- 0Jan 16 by iamnomadHello.
I'm recently offered a place to study for a postgraduate degree in Nursing. Two offers actually. I just want to know your take on my plans.
1st. University of Tasmania - Graduate Diploma in Nursing (Acute Care) with options to continue to Master in Clinical Nursing. It's entirely online. I don't know how online degrees are viewed/accepted by hospitals, especially in areas such as acute care. My ultimate long-term goal is to be a nurse practitioner, by the way. So this degree will be helpful.
2nd. University of Wollongong - Master of Nursing. Too bad they don't offer subjects related to acute care. The subjects are mostly management and psychiatric nursing. This is good if my progression is management but I just don't see that happening anytime soon since I only have 4 years experience.
Currently, I'm leaning towards the 1st option because of it's alignment to my future plans. However, my current employment is Aged Care. I only do some temporary part-time and casual work in Acute Care since there very very few vacancies in my local area. I had 2 years experience in Acute care / emergency while I was in the US.
Do you guys think I'm on the right track? or wait til I have a stable acute care employment before commencing this graduate studies?
- 548 Visits
- 1Jan 16 by ceridwyn GuideFlinders do a great degree, distance ed, that you can do a grad cert in a specialty-acute care, then so grad cert in advance practise then you can finish it off with the Masters few subjects. This covers any nursing really- gad cert in acute nursing if you ever want to do Nurse practitioner and the advance practice grad cert covers your experience in aged care or any other nursing spec as well, so you actually have 2 grad cents in specialties and you can do one grad cert at a time and keep enroling and getting creditor in the Masters in nursing - specialty streams think it was called.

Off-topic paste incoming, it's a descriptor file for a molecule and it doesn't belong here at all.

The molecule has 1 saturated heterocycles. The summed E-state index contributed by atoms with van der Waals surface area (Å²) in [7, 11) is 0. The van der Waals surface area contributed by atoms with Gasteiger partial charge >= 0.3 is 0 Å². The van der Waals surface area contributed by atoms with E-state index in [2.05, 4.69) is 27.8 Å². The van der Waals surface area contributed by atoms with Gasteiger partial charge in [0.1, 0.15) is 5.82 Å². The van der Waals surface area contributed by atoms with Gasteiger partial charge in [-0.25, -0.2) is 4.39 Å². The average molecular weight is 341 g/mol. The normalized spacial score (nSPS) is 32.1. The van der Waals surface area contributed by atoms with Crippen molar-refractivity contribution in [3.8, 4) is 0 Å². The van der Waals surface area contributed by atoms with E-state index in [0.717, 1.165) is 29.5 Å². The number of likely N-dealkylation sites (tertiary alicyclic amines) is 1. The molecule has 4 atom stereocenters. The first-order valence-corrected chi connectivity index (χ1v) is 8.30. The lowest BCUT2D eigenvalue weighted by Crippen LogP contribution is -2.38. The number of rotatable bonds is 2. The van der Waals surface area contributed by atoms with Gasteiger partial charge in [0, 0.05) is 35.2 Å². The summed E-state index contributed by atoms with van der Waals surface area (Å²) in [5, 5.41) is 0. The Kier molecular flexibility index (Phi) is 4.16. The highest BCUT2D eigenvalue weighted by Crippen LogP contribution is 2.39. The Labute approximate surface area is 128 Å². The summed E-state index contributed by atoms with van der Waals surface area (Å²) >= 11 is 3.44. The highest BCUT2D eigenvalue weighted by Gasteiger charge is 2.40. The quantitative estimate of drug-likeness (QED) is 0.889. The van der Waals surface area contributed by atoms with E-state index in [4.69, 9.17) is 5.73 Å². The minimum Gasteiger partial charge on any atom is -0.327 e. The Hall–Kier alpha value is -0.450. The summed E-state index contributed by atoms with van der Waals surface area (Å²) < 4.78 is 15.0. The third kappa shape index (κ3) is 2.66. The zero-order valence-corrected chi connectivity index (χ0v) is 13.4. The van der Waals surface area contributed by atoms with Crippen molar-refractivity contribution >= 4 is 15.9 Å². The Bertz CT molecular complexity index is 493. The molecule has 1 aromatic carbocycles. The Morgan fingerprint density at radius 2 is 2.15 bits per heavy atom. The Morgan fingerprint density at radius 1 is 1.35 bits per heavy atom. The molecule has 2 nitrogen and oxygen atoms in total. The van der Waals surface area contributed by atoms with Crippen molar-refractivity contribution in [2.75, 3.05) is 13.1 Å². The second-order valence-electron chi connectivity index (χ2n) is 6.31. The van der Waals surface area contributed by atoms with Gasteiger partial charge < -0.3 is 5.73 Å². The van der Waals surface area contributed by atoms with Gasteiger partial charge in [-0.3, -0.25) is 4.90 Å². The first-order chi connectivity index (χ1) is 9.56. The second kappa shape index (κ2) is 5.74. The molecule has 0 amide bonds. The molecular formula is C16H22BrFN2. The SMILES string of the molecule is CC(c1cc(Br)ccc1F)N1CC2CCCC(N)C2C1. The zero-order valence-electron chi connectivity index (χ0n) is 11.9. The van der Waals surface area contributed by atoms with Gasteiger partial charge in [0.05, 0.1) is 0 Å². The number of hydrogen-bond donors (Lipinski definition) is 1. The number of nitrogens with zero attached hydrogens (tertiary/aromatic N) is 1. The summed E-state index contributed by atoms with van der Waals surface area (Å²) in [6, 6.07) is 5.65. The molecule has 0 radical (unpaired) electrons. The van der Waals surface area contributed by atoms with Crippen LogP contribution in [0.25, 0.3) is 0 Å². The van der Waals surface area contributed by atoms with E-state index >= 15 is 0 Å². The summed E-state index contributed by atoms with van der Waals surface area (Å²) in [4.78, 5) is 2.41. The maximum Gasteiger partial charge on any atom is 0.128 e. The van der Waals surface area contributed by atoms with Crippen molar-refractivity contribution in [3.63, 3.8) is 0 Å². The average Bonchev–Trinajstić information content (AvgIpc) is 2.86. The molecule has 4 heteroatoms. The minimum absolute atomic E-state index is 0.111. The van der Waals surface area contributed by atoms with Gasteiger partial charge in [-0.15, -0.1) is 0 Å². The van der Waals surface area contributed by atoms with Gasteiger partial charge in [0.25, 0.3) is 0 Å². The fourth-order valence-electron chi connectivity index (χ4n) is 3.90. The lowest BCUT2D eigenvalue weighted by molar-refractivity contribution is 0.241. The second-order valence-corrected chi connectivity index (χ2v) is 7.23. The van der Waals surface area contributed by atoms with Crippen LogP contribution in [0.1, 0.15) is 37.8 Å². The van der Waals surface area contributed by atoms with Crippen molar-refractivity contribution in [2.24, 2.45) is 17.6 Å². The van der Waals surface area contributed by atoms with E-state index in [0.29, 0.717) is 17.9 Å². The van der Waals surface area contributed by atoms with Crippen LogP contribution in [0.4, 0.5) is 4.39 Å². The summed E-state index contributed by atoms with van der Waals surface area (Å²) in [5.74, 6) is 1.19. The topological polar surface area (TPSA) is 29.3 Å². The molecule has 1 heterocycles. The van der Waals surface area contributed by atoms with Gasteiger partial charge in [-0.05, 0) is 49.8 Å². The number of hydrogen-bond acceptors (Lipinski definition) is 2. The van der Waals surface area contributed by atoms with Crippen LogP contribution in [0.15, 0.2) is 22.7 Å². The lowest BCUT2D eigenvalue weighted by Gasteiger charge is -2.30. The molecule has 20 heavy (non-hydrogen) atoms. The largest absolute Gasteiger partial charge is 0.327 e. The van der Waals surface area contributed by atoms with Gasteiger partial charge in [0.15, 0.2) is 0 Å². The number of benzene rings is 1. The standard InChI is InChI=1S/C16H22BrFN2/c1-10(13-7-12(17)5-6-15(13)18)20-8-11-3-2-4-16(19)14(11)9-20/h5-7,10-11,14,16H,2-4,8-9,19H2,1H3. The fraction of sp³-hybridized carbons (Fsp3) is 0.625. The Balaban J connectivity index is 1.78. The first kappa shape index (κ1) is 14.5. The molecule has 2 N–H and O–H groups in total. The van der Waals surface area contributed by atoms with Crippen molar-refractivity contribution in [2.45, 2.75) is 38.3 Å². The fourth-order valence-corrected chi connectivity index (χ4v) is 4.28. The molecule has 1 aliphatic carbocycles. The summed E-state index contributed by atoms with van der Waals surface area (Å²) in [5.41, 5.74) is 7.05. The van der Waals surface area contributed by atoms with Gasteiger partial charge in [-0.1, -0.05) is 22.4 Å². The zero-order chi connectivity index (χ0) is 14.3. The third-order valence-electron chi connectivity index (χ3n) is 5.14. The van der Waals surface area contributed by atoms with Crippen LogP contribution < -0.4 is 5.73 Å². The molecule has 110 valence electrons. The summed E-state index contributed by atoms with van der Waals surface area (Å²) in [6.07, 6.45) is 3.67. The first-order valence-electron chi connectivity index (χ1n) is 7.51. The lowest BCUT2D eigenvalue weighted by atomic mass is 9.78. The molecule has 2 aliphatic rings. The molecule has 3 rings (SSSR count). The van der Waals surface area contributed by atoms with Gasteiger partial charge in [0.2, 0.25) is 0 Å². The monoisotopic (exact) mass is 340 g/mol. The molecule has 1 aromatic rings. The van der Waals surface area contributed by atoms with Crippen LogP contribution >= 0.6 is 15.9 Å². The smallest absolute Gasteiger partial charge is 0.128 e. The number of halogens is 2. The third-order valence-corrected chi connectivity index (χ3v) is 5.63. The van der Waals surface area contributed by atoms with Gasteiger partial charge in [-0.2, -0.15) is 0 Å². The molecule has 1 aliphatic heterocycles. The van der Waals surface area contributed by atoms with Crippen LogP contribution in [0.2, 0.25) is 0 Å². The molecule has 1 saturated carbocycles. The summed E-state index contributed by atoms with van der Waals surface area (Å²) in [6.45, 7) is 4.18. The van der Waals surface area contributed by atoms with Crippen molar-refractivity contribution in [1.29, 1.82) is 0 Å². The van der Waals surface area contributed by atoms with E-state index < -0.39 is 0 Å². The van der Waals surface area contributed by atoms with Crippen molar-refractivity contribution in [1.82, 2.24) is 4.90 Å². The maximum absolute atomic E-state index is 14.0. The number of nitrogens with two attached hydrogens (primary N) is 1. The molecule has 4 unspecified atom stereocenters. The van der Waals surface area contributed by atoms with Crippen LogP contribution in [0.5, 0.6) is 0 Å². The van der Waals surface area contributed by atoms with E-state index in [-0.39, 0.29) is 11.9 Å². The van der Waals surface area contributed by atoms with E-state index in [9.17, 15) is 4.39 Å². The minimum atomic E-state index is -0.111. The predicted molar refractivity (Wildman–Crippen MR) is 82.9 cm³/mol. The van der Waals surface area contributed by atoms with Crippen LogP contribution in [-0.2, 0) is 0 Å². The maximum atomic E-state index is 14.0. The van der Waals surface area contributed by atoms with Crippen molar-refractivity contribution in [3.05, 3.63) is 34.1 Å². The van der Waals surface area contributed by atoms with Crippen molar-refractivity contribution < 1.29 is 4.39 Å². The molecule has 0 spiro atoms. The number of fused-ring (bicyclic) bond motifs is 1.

As you know just having post grad in a specialty, without the experience is sort of laughed at in Australia, so no matter what where the job openings take you, your study has it covered and places you in the NP line, and/or clinical nurse specialist role no matter what.
And when reading back this post it is difficult to explain what I mean , just go to to the flinders nursing site and have a look around.Last edit by ceridwyn on Jan 16
- 0Jan 17 by iamnomadthanks Ceridwyn.
I believe Flinders' program has an on-campus attendance (e.g 3 days a semester, etc). It wouldn't suit me as I live in Wollongong and works 2 jobs. But I will look into it. I also looked at University of Sydney, which also has an on-campus attendance requirement but seems feasible since it's only an hour and a half away.
As I'm only pretty new to the Australian system, do you know if the grad cert (not the full master's) will land me an advanced nursing role? As you know, to be able to study NP master's, one has to have at least 3 years experience in an advanced nursing role on top of the regular RN experience, for a total of 5 years. Or do I really have to have a Master's first before even being considered for the advanced role?
- 1Jan 17 by ceridwyn GuideFlinders only had on site requirements for the diabetes education grad cert last time I looked. Depends what subject you do, but not in acute care. Grad certs are enough for an advanced role to work ,but usually you have to be working in that specialty to be given the advanced role, after all even gaining a graduate certificate indicates that a nurse has much experience and has now a post grad cert.
though If you are in the right place at the right time you may have a look in as you have a grad cert, though times are tough.